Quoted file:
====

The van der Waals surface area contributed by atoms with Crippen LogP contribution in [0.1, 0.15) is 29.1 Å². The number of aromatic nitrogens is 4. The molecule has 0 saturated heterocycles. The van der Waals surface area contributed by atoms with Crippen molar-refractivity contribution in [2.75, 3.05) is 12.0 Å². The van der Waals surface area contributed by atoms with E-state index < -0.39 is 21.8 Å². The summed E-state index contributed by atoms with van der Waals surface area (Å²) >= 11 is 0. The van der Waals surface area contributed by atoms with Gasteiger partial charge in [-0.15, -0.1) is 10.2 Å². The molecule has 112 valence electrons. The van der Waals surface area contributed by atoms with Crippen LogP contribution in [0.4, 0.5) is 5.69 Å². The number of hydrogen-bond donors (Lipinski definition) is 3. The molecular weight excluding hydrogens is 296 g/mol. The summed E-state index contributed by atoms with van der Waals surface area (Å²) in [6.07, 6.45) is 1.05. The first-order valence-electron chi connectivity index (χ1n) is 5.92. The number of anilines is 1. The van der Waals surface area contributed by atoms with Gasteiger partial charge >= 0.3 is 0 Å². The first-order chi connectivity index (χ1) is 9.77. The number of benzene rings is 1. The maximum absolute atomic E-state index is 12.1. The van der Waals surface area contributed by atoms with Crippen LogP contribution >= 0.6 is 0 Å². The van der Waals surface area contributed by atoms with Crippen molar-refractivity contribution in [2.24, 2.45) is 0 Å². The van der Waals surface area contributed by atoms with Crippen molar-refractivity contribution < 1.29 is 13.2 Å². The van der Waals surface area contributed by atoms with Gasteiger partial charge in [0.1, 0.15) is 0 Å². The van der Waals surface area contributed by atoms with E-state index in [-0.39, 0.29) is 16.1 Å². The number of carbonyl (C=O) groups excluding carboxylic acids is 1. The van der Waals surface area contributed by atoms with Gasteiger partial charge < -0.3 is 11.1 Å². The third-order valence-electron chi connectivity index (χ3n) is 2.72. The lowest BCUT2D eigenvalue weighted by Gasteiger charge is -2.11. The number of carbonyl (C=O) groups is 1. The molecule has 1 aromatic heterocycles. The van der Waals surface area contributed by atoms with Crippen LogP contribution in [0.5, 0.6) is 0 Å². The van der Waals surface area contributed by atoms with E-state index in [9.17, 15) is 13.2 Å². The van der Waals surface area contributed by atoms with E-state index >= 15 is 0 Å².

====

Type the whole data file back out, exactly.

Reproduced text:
The van der Waals surface area contributed by atoms with Crippen LogP contribution in [0.1, 0.15) is 29.1 Å². The number of aromatic nitrogens is 4. The molecule has 0 saturated heterocycles. The van der Waals surface area contributed by atoms with Crippen molar-refractivity contribution in [2.75, 3.05) is 12.0 Å². The van der Waals surface area contributed by atoms with E-state index < -0.39 is 21.8 Å². The summed E-state index contributed by atoms with van der Waals surface area (Å²) >= 11 is 0. The van der Waals surface area contributed by atoms with Gasteiger partial charge in [-0.15, -0.1) is 10.2 Å². The molecule has 112 valence electrons. The van der Waals surface area contributed by atoms with Crippen LogP contribution in [0.4, 0.5) is 5.69 Å². The number of hydrogen-bond donors (Lipinski definition) is 3. The molecular weight excluding hydrogens is 296 g/mol. The summed E-state index contributed by atoms with van der Waals surface area (Å²) in [6.07, 6.45) is 1.05. The first-order valence-electron chi connectivity index (χ1n) is 5.92. The number of anilines is 1. The van der Waals surface area contributed by atoms with Gasteiger partial charge >= 0.3 is 0 Å². The first-order chi connectivity index (χ1) is 9.77. The number of benzene rings is 1. The maximum absolute atomic E-state index is 12.1. The van der Waals surface area contributed by atoms with Crippen LogP contribution >= 0.6 is 0 Å². The van der Waals surface area contributed by atoms with Crippen molar-refractivity contribution in [2.24, 2.45) is 0 Å². The van der Waals surface area contributed by atoms with Crippen molar-refractivity contribution < 1.29 is 13.2 Å². The van der Waals surface area contributed by atoms with Gasteiger partial charge in [0.1, 0.15) is 0 Å². The van der Waals surface area contributed by atoms with E-state index in [-0.39, 0.29) is 16.1 Å². The number of carbonyl (C=O) groups excluding carboxylic acids is 1. The van der Waals surface area contributed by atoms with Gasteiger partial charge < -0.3 is 11.1 Å². The third-order valence-electron chi connectivity index (χ3n) is 2.72. The lowest BCUT2D eigenvalue weighted by Gasteiger charge is -2.11. The number of carbonyl (C=O) groups is 1. The molecule has 1 aromatic heterocycles. The van der Waals surface area contributed by atoms with Crippen LogP contribution in [0.5, 0.6) is 0 Å². The van der Waals surface area contributed by atoms with E-state index in [9.17, 15) is 13.2 Å². The van der Waals surface area contributed by atoms with E-state index >= 15 is 0 Å².